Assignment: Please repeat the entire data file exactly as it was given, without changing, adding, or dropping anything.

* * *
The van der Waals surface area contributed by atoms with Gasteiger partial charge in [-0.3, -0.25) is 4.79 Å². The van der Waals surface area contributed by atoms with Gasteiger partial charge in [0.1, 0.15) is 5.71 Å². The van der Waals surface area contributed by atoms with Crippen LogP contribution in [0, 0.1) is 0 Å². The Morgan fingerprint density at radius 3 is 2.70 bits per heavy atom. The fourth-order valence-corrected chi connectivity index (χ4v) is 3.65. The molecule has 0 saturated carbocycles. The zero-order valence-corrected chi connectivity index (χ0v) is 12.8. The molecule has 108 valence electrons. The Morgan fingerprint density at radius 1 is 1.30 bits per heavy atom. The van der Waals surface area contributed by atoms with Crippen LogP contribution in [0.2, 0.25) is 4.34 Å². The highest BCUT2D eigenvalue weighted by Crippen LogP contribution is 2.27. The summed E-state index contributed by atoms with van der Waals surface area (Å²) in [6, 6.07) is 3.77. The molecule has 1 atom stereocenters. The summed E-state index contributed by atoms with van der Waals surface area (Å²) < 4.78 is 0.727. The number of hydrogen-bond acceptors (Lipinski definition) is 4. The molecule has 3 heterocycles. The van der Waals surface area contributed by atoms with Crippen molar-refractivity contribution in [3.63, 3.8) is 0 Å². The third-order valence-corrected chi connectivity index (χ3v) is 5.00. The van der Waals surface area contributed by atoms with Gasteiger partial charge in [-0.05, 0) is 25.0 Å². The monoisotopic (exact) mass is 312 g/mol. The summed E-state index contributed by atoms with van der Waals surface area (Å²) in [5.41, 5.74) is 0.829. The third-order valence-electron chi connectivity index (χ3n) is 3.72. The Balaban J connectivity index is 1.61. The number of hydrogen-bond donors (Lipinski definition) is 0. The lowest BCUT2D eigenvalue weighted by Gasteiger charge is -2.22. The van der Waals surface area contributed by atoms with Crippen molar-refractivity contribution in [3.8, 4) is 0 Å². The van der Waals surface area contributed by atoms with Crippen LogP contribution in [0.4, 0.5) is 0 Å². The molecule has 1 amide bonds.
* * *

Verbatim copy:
The van der Waals surface area contributed by atoms with Gasteiger partial charge in [-0.3, -0.25) is 4.79 Å². The van der Waals surface area contributed by atoms with Gasteiger partial charge in [0.1, 0.15) is 5.71 Å². The van der Waals surface area contributed by atoms with Crippen LogP contribution in [0, 0.1) is 0 Å². The Morgan fingerprint density at radius 3 is 2.70 bits per heavy atom. The fourth-order valence-corrected chi connectivity index (χ4v) is 3.65. The molecule has 0 saturated carbocycles. The zero-order valence-corrected chi connectivity index (χ0v) is 12.8. The molecule has 108 valence electrons. The Morgan fingerprint density at radius 1 is 1.30 bits per heavy atom. The van der Waals surface area contributed by atoms with Crippen LogP contribution in [0.2, 0.25) is 4.34 Å². The highest BCUT2D eigenvalue weighted by Crippen LogP contribution is 2.27. The summed E-state index contributed by atoms with van der Waals surface area (Å²) in [6, 6.07) is 3.77. The molecule has 1 atom stereocenters. The summed E-state index contributed by atoms with van der Waals surface area (Å²) < 4.78 is 0.727. The number of hydrogen-bond acceptors (Lipinski definition) is 4. The molecule has 3 heterocycles. The van der Waals surface area contributed by atoms with Crippen molar-refractivity contribution in [3.63, 3.8) is 0 Å². The third-order valence-corrected chi connectivity index (χ3v) is 5.00. The van der Waals surface area contributed by atoms with Gasteiger partial charge in [-0.05, 0) is 25.0 Å². The monoisotopic (exact) mass is 312 g/mol. The summed E-state index contributed by atoms with van der Waals surface area (Å²) in [5.41, 5.74) is 0.829. The third-order valence-electron chi connectivity index (χ3n) is 3.72. The Balaban J connectivity index is 1.61. The number of hydrogen-bond donors (Lipinski definition) is 0. The lowest BCUT2D eigenvalue weighted by Gasteiger charge is -2.22. The van der Waals surface area contributed by atoms with Crippen molar-refractivity contribution in [3.8, 4) is 0 Å². The van der Waals surface area contributed by atoms with Crippen LogP contribution in [0.4, 0.5) is 0 Å². The molecule has 1 amide bonds.